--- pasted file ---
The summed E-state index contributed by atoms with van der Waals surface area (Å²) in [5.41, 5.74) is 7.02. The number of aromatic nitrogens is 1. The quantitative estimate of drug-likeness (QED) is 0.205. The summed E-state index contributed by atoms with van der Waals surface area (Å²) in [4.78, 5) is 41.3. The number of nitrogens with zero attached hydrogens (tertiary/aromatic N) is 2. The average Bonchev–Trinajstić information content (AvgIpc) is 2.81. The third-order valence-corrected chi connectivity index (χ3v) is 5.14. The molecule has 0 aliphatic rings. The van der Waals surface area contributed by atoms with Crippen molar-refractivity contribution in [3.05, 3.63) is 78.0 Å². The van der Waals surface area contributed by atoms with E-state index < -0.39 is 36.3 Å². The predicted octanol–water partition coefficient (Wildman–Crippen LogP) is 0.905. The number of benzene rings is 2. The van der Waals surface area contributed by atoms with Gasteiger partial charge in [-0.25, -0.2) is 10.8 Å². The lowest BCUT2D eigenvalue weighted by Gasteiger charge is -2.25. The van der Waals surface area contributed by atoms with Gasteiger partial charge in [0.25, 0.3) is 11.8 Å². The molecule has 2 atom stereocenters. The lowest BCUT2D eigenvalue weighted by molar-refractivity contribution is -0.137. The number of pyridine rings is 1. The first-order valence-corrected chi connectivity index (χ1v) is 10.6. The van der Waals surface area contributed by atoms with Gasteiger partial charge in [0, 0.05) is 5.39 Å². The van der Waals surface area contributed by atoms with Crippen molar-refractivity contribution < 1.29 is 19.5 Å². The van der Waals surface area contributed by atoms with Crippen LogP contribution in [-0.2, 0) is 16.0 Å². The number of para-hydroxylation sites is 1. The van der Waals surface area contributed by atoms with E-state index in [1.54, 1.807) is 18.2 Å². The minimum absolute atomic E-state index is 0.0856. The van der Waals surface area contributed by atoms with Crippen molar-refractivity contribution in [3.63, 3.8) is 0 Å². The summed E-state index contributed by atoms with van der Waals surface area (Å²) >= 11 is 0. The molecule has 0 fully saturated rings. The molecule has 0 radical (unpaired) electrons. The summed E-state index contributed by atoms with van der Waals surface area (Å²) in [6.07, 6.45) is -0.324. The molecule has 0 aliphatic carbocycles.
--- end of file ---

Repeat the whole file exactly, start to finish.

The summed E-state index contributed by atoms with van der Waals surface area (Å²) in [5.41, 5.74) is 7.02. The number of aromatic nitrogens is 1. The quantitative estimate of drug-likeness (QED) is 0.205. The summed E-state index contributed by atoms with van der Waals surface area (Å²) in [4.78, 5) is 41.3. The number of nitrogens with zero attached hydrogens (tertiary/aromatic N) is 2. The average Bonchev–Trinajstić information content (AvgIpc) is 2.81. The third-order valence-corrected chi connectivity index (χ3v) is 5.14. The molecule has 0 aliphatic rings. The van der Waals surface area contributed by atoms with Crippen molar-refractivity contribution in [3.05, 3.63) is 78.0 Å². The van der Waals surface area contributed by atoms with E-state index < -0.39 is 36.3 Å². The predicted octanol–water partition coefficient (Wildman–Crippen LogP) is 0.905. The number of benzene rings is 2. The van der Waals surface area contributed by atoms with Gasteiger partial charge in [-0.25, -0.2) is 10.8 Å². The lowest BCUT2D eigenvalue weighted by Gasteiger charge is -2.25. The van der Waals surface area contributed by atoms with Gasteiger partial charge in [0.25, 0.3) is 11.8 Å². The molecule has 2 atom stereocenters. The lowest BCUT2D eigenvalue weighted by molar-refractivity contribution is -0.137. The number of pyridine rings is 1. The first-order valence-corrected chi connectivity index (χ1v) is 10.6. The van der Waals surface area contributed by atoms with Gasteiger partial charge in [0, 0.05) is 5.39 Å². The van der Waals surface area contributed by atoms with Crippen molar-refractivity contribution < 1.29 is 19.5 Å². The van der Waals surface area contributed by atoms with Crippen LogP contribution in [-0.2, 0) is 16.0 Å². The number of para-hydroxylation sites is 1. The van der Waals surface area contributed by atoms with E-state index in [1.54, 1.807) is 18.2 Å². The minimum absolute atomic E-state index is 0.0856. The van der Waals surface area contributed by atoms with Crippen molar-refractivity contribution in [3.63, 3.8) is 0 Å². The summed E-state index contributed by atoms with van der Waals surface area (Å²) >= 11 is 0. The molecule has 0 fully saturated rings. The molecule has 0 radical (unpaired) electrons. The summed E-state index contributed by atoms with van der Waals surface area (Å²) in [6.07, 6.45) is -0.324. The molecule has 0 aliphatic carbocycles.